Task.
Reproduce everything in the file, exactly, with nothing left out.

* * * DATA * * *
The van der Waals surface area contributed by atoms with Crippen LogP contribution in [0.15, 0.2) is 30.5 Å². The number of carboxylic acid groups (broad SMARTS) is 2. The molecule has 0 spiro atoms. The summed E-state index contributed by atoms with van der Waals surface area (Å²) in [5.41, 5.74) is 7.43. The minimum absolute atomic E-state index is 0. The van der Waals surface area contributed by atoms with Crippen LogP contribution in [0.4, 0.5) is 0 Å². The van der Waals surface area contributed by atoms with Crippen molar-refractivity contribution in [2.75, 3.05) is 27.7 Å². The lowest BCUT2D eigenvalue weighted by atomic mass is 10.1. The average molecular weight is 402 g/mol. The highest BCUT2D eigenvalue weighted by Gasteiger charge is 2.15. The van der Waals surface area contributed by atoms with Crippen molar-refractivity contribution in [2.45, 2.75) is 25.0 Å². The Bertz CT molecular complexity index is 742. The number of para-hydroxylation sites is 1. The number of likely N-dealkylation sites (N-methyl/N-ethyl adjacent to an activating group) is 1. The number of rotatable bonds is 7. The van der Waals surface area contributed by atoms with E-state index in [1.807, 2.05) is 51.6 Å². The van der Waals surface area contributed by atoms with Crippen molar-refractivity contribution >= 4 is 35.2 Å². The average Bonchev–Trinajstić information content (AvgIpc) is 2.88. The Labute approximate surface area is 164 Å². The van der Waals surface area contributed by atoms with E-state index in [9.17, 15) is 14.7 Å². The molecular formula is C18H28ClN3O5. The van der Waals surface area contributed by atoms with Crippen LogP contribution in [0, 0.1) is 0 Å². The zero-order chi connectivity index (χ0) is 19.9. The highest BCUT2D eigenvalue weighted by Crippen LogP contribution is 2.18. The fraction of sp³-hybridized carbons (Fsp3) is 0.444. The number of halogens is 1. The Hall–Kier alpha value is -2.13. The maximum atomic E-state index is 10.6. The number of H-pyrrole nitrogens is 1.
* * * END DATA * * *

The van der Waals surface area contributed by atoms with Crippen LogP contribution in [0.15, 0.2) is 30.5 Å². The number of carboxylic acid groups (broad SMARTS) is 2. The molecule has 0 spiro atoms. The summed E-state index contributed by atoms with van der Waals surface area (Å²) in [5.41, 5.74) is 7.43. The minimum absolute atomic E-state index is 0. The van der Waals surface area contributed by atoms with Crippen LogP contribution in [0.4, 0.5) is 0 Å². The van der Waals surface area contributed by atoms with Crippen molar-refractivity contribution in [2.75, 3.05) is 27.7 Å². The lowest BCUT2D eigenvalue weighted by atomic mass is 10.1. The average molecular weight is 402 g/mol. The highest BCUT2D eigenvalue weighted by Gasteiger charge is 2.15. The van der Waals surface area contributed by atoms with Crippen molar-refractivity contribution in [2.45, 2.75) is 25.0 Å². The Bertz CT molecular complexity index is 742. The number of para-hydroxylation sites is 1. The number of likely N-dealkylation sites (N-methyl/N-ethyl adjacent to an activating group) is 1. The number of rotatable bonds is 7. The van der Waals surface area contributed by atoms with E-state index in [1.807, 2.05) is 51.6 Å². The van der Waals surface area contributed by atoms with Crippen molar-refractivity contribution >= 4 is 35.2 Å². The average Bonchev–Trinajstić information content (AvgIpc) is 2.88. The Labute approximate surface area is 164 Å². The van der Waals surface area contributed by atoms with E-state index in [9.17, 15) is 14.7 Å². The molecular formula is C18H28ClN3O5. The van der Waals surface area contributed by atoms with Crippen LogP contribution in [0, 0.1) is 0 Å². The zero-order chi connectivity index (χ0) is 19.9. The highest BCUT2D eigenvalue weighted by Crippen LogP contribution is 2.18. The fraction of sp³-hybridized carbons (Fsp3) is 0.444. The number of halogens is 1. The Hall–Kier alpha value is -2.13. The maximum atomic E-state index is 10.6. The number of H-pyrrole nitrogens is 1.